I am using a Cox PH model to study at what point in their lives people decide to move outside of the United States. My sample is 500 people who live in the United States, and the unit of analysis is the person-year. Using the traditional survival model language, "death" here refers to moving abroad and leaving the US.

I anticipate that existing international ties (e.g., they have a friend who lives in France) will affect a person's decision to move abroad. I want to include this as a covariate in my Cox PH model. However, because my unit of analysis is the person-year, I am worried that in years where moving abroad occurs, I won't be able to distinguish between the effect of existing international ties before the move and new international ties created immediately after the move.

In a linear model, I would usually solve this problem by lagging the independent variable (e.g., international ties in t-1). But I have never seen lagging in a survival model before. Can I lag a covariate in a Cox PH model?

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    $\begingroup$ Lags are used in state transition models which can often be more versatile and interpretable than time-to-event models. See this. $\endgroup$ Feb 25 at 12:53

1 Answer 1


A Cox model bases its estimates on the covariate values that are in place for all those at risk at each event time. The definitions of covariate values thus should represent the values that are most directly associated with the risk of an event at that time. In your situation, that would at least mean making sure that you don't use international ties developed after the emigration event as a predictor of the hazard of the event. The lag you propose is a simple way to deal with that.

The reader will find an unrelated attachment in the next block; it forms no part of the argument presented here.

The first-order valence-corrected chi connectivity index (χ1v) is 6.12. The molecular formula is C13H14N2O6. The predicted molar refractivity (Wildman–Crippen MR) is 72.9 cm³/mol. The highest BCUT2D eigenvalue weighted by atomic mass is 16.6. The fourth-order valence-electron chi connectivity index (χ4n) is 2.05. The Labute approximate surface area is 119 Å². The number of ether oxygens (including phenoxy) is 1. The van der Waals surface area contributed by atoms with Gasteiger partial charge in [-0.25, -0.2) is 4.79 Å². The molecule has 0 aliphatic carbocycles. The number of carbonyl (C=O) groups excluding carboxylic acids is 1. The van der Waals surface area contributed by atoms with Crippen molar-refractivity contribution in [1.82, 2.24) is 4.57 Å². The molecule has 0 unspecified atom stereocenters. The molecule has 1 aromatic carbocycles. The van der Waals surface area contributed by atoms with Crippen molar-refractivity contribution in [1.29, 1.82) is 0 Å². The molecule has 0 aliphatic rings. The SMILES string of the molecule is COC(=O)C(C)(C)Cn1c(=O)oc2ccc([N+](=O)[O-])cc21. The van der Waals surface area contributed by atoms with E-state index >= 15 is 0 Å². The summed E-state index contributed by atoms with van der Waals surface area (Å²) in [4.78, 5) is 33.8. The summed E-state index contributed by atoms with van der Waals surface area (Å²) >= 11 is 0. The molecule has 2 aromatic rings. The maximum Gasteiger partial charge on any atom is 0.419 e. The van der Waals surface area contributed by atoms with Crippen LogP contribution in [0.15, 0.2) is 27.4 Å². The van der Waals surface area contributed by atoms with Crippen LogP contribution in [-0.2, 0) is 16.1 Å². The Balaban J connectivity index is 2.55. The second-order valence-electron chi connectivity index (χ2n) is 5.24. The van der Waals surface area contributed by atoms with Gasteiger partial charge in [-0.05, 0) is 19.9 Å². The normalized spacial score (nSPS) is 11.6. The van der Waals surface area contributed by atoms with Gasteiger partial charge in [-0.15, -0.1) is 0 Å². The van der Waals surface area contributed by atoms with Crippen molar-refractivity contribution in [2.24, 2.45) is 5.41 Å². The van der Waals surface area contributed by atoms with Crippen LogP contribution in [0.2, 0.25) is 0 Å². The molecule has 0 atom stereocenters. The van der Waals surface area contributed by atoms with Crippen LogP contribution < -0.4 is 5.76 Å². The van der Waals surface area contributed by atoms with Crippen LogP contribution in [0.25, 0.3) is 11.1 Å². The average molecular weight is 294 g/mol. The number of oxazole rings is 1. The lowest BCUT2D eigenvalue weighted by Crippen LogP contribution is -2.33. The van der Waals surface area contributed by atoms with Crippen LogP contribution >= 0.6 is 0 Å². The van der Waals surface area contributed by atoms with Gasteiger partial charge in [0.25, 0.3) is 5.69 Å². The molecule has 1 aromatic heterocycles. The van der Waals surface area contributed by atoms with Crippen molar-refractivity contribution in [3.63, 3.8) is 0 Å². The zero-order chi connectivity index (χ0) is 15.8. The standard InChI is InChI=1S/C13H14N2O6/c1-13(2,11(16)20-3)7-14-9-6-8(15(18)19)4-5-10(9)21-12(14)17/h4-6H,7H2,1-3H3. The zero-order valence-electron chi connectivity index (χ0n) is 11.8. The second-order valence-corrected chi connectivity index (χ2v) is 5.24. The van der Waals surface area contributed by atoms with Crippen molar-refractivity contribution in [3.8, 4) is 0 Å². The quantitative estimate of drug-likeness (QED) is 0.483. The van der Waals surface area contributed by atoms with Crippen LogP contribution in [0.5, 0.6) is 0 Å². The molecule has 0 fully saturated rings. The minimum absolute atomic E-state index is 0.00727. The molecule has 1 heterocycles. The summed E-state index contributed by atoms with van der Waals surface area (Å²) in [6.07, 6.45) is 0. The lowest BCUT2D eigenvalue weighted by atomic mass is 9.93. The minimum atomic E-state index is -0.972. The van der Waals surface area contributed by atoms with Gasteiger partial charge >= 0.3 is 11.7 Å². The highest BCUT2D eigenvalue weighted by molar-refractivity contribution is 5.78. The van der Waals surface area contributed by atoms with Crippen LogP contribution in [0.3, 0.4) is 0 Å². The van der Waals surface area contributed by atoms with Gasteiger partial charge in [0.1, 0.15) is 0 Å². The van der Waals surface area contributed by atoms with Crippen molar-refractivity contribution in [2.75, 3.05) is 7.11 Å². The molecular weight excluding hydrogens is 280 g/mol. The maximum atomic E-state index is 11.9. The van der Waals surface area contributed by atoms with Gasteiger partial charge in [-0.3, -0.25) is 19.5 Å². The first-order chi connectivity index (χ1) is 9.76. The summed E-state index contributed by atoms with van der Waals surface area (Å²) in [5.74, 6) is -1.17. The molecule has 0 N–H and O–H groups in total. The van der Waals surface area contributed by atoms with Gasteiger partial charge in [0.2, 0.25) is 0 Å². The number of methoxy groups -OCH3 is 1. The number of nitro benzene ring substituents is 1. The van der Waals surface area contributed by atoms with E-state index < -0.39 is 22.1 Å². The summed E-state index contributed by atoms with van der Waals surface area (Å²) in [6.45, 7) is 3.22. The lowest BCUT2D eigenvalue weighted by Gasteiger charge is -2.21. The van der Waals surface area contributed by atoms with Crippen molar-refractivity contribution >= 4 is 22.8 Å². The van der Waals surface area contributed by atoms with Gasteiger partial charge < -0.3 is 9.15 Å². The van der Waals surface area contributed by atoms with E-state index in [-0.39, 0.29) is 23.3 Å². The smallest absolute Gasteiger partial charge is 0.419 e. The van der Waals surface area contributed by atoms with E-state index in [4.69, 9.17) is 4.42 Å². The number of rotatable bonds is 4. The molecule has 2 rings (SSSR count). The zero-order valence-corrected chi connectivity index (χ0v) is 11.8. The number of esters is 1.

You might need to consider other ways to incorporate the history of predictors like the number of international ties into a time-to-event model. Is it just the current number of those ties that helps determine the hazard of the emigration event, or something in the history of developing those ties? You need to apply your understanding of the subject matter to make that type of determination and, if warranted, to formulate a predictor whose current value depends in some way on the history of some variable and contributes to the current hazard of an event.

That said, I'm not sure that a Cox model is the best way to approach this particular problem. With data only available annually, a discrete-time model might be preferable to a standard Cox model with its assumption of continuous time. A discrete-time model then might best be handled as a state-transition model, as Frank Harrell recommends in a comment.

However you approach it, I fear that your sample size of 500 individuals might not be adequate to get a reliable model. The number of events is what primarily determines the power of a time-to-event model. Only a few percent of US citizens lives abroad. Unless your sample is already over-represented by individuals likely to emigrate, your sample of 500 might only include a handful who experience the event.


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